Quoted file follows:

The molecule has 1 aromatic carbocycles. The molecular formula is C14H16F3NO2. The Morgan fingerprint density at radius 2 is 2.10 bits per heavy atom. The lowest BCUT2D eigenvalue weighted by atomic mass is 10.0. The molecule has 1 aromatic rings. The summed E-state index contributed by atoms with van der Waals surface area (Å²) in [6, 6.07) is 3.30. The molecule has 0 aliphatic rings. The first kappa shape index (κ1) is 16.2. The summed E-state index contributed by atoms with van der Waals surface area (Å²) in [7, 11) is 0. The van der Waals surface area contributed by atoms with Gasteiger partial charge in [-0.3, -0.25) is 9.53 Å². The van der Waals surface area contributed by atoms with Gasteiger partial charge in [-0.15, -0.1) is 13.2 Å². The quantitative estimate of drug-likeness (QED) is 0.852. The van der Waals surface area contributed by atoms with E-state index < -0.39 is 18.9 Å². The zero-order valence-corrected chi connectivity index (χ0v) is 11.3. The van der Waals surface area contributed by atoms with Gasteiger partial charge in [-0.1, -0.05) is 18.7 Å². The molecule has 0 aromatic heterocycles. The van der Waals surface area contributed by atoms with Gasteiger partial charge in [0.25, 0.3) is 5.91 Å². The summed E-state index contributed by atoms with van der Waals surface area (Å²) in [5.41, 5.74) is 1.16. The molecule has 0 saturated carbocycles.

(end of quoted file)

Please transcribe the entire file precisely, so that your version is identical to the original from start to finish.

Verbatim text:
The molecule has 1 aromatic carbocycles. The molecular formula is C14H16F3NO2. The Morgan fingerprint density at radius 2 is 2.10 bits per heavy atom. The lowest BCUT2D eigenvalue weighted by atomic mass is 10.0. The molecule has 1 aromatic rings. The summed E-state index contributed by atoms with van der Waals surface area (Å²) in [6, 6.07) is 3.30. The molecule has 0 aliphatic rings. The first kappa shape index (κ1) is 16.2. The summed E-state index contributed by atoms with van der Waals surface area (Å²) in [7, 11) is 0. The van der Waals surface area contributed by atoms with Gasteiger partial charge in [-0.3, -0.25) is 9.53 Å². The van der Waals surface area contributed by atoms with Gasteiger partial charge in [-0.15, -0.1) is 13.2 Å². The quantitative estimate of drug-likeness (QED) is 0.852. The van der Waals surface area contributed by atoms with E-state index < -0.39 is 18.9 Å². The zero-order valence-corrected chi connectivity index (χ0v) is 11.3. The van der Waals surface area contributed by atoms with Gasteiger partial charge in [-0.1, -0.05) is 18.7 Å². The molecule has 0 aromatic heterocycles. The van der Waals surface area contributed by atoms with Gasteiger partial charge in [0.25, 0.3) is 5.91 Å². The summed E-state index contributed by atoms with van der Waals surface area (Å²) in [5.41, 5.74) is 1.16. The molecule has 0 saturated carbocycles.